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Post category: Chemical Environment

Jan 12
2023

What’s new
Scientists recommend changes to chemical regulatory process

By UCSF's Program on Reproductive Health and the Environment (PRHE)

This blog is excerpted from a blog posted today by UCSF's Program on Reproductive Health and the Environment (PRHE). See the complete posting from PRHE here.

With chemical production and use on the rise, and continued evidence that many chemicals in everyday products are linked to health problems such as cancer, infertility, and neurodevelopmental conditions, an interdisciplinary group of scientific experts said changes are urgently needed to better protect people from harmful chemicals.  . . .

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Jan 4
2023

What’s new
Impacting US chemical policy & environmental health

By Swati Rayasam, MSc
Science Associate, UCSF Program on Reproductive Health and the Environment, Science & Policy team

This article was co-authored with Dr. Tracey Woodruff, see bios of both authors below.

 

Chemical pollution threatens the health of our planet and everyone who lives on it.

Despite this, the manufacture and production of chemicals has continued to increase; 350,000+ chemicals and chemical mixtures registered worldwide have led to extensive and disproportionate exposures, and generations of children being born pre-polluted.
 . . .

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Oct 26
2018

What’s new
Webinars
Announcing New Webinar Series on Effects of Plastic on Health

We are excited to announce a new four-part webinar series looking into the effects of plastic on health. Over the next four months, we will be joined by leading scientists, health professionals, policy experts, and advocates to talk about the various impacts of plastics on public health.  . . .

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Mar 23
2018

what's new
Meet our 20 Pioneers under 40 in Environmental Public Health: Kelly Ferguson, PhD, MPH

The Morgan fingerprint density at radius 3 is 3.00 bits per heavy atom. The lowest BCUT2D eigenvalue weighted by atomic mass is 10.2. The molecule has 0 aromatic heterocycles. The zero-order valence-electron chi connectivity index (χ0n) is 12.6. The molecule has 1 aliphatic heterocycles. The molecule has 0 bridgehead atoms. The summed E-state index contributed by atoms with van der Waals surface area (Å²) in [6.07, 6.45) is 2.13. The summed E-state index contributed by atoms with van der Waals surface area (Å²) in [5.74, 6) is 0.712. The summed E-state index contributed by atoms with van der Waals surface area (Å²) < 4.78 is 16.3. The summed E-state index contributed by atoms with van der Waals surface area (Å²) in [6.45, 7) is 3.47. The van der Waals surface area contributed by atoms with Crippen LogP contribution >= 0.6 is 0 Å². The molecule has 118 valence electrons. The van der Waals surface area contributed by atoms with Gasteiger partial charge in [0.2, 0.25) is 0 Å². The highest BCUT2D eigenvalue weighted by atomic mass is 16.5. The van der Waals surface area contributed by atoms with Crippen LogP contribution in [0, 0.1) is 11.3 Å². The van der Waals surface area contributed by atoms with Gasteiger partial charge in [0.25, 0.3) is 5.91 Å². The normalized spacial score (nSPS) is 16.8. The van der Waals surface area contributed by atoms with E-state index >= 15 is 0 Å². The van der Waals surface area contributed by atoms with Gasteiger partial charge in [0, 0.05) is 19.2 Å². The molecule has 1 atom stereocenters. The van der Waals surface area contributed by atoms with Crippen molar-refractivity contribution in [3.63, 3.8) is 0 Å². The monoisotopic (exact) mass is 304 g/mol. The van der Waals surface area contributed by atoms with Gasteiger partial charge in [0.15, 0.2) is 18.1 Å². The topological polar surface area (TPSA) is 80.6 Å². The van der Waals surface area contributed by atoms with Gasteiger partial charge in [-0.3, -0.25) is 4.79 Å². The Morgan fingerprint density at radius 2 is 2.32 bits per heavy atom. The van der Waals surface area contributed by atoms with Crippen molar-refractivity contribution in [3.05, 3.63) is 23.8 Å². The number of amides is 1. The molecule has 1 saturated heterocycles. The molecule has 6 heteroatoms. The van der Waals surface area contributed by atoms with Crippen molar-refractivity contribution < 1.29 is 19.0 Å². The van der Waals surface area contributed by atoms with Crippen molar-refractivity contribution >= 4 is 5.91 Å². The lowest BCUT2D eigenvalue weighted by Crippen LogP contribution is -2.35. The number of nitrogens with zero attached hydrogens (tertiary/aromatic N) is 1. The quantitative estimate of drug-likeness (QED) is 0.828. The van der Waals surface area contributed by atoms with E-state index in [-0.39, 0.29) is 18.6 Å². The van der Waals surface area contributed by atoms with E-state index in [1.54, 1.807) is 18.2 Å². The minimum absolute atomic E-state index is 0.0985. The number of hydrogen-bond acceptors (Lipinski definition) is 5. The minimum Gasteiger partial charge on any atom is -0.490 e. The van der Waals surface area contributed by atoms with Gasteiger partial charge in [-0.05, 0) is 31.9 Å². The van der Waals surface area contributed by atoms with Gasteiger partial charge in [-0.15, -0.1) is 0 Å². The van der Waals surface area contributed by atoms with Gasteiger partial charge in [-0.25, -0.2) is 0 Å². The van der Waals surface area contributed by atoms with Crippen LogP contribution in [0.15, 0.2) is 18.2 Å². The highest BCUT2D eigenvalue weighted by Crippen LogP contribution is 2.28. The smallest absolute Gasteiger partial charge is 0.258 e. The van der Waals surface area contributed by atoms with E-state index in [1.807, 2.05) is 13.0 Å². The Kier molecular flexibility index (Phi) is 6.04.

Kelly Ferguson, PhD, MPH, is an NIH researcher whose focus is looking at how different exposures impact birth outcomes. Her interest in environmental health comes from the fact that it’s something that everyone deals with.

“It’s a concern that affects everyone and that everyone can kind of wrap their head around… people are often thinking about what chemicals are going into their body, what chemicals are in their air, what chemicals are in the food that they are eating, and so I think it’s something that is really easy to communicate with everyone about,” Dr. Ferguson says.

Her work is also looking at oxidative stress, most specifically as it relates environmental exposures in women and preterm birth.  . . .

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Mar 1
2018

Webinars
what's new
Meet our 20 Pioneers under 40 in Environmental Public Health: Joseph Braun, PhD, MSPH

Joseph Braun, PhD, MSPH spends his time figuring out how things that children come into contact with even before they are born can have an impact later in their lives. 

“We are focused on understanding how early life environmental exposures influence children’s growth and development. We are considering the early life window now to extend from before conception in both the mother and the father, during the prenatal period in the mother, when the baby is in the womb, and the postnatal period from infancy onward till adolescence. So, we are looking at a wide range of environmental chemical exposures and how they influence children’s risk of neurobehavioral disorders like ADHD or autism as well as their risk of becoming obese or overweight. And, even how environmental factors might influence their metabolism of things like glucose or lipids. Finally, we are also trying to understand some of the biologic mechanisms that underlie these associations,” Dr. Braun says.  . . .